(Ed note: Due to David's intrinsic wittiness and edginess, the author finds no need to add any other layer of humor or irony to this blog post. Reader, don't look for any deep pedagogical or philosophical message in this entry - this morning, it's in praise of "the stuff".)
And who better than someone who makes a living in part by reviewing gadgets. It's dangerous to predict the future and "not look like an idiot", but David shared 3 of the biggest changes and trends in pop culture, then opened up his box of toys (the "mobile gadget funhouse") to make sure we are keeping pace with the state of the stuff. Without further adieu, the three biggest changes/trends are:
"Birth of the iThing". It's not a phone, and not quite a laptop. (Funny thing about predicting the future: in 2006, David wrote that he was pretty sure that Apple would never come out with a cellphone. In fact, Steve Jobs offered Verizon a cellphone but wanted carte blanch as to the design AND offered a 5 year exclusive for Verizon. Verizon and ATT thought about it and said, no thanks. Sprint declined as well. Cingular said, "um, sure." History speaks for itself.)
The iPhone had features that no other device had, and did things that nothing has been able to do before, by way of these gorgeous little "apps" - slim, single purpose programs that turn the phone into just about anything. Most apps were either free or a dollar. (Music professor turned millionaire, part one: Ocarina, a nifty little app written my a music professor in 2007, turned around 1.5 million copies by 2009. Essentially, you blow into the microphone of the phone and play it like a wind instrument.)
"Cellphone meets the Internet". Why pay $2.00 for 411 on a cellphone when you can dial 800 GOOG 411 from any phone and be connected for free to your destination? Just by stating the city and business type, David found a Starbucks in Briarcliff and jokingly ordered 150 lattes for the TLI audience. Need a real answer with human intelligence behind it? Use ChaCha (800-2chacha) to speak a question, and receive a text answer. Apparently 10,000 freelance agents are paid .20 to research your answer and send it back to your phone. Nowadays we're looking at services that convert your voicemails to text that can be received via email or by text message with an audio recording of the actual voicemail, attached. Services like Callwave actually "listen" to your voicemail and send you the "gist" of it via text message, making its own interpretation of the key ideas. And Google Voice, for free, transcribes your voice mail.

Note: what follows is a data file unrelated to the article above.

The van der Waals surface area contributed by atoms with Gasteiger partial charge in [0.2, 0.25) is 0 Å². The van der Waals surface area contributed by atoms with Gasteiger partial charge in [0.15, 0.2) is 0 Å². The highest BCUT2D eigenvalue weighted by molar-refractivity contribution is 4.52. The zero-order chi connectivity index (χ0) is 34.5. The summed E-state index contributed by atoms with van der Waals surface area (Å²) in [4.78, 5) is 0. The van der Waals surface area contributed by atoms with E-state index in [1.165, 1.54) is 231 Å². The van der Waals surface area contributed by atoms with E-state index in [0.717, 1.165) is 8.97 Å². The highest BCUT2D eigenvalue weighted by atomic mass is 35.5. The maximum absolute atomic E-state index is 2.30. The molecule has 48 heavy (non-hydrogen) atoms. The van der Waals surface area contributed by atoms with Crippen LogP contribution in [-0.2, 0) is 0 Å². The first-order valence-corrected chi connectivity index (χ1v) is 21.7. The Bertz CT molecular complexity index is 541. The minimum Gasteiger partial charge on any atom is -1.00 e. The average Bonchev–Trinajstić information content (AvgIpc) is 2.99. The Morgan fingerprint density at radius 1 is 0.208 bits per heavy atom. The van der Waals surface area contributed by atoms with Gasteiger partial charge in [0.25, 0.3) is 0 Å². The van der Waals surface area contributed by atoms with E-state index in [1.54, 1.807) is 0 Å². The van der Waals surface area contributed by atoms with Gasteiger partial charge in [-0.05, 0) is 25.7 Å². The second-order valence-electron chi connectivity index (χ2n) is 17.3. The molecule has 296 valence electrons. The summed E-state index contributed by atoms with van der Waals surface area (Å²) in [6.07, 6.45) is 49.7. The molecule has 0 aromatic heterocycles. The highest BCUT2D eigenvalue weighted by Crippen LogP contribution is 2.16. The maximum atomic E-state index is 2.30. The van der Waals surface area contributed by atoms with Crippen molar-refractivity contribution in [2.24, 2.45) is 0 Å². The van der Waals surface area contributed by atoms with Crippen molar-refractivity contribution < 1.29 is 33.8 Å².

Web 2.0 Takes Over. We all know by now that in a web 2.0 world, the audience provides the material. Facebook has 350,000,000 members and adds new ones at a rate of 5% each month. Microsoft bought 1.6% of Facebook at 240 million dollars and David reminded us that it's basically run by college kids.
Craigslist, offering free classified ads, may be killing the American newspaper. The New York Times and Wall Street Journal allegedly got one inch smaller last year.
And Wikipedia, where "any idiot says whatever they want and smarter people fix it."
(Dudes turned billionaires, part one:did you know that two young gentlemen sold YouTube to Google for 1.7 billion dollars?)
Other smaller success stories:
Domystuff.com - outsource a chore. List grunt work you want done, and individuals bid on who can do it the cheapest.
Prosper.com - make microloans to business plans and get 14% interest. Bank cut out of the middle.
Goloco.org - carpooling database. List a trip or commute; other people sign up to join you.
E-petitions.com - part of British government website - start a petition about anything. Non binding, thankfully, but everybody gets to keep tabs on what people care about.
Whoissick.org - click off your symptoms; form a data map of maladies. Google can pinpoint flu outbreaks 2 weeks before CDC does!
Snopes.com - discern fact from fiction, finally.
What does this mean?
With all this technology, innovation just "splinters" - there are no real "killer" apps.
Real time is better - email becomes outdated.
The ego generation cares nothing for privacy. No explanation needed.
Twitter people seem to be a cut above with an average age of 35, and an average income of 75K. Be on the lookout for a clever book that David is publishing, compiling the most clever of his followers Twitter feeds in response to questions he poses.
The challenge- things getting smaller, but our fingers are staying the same size. True enough!
The good news: it's true that no one is expected to know everything, and the "primary infatuated", as David calls them, are "geeks and the media." The rest of us can be confident that if we continually fix our eyes on the bigger vision, where schools continue to improve and modernize, the toys will always fall into place.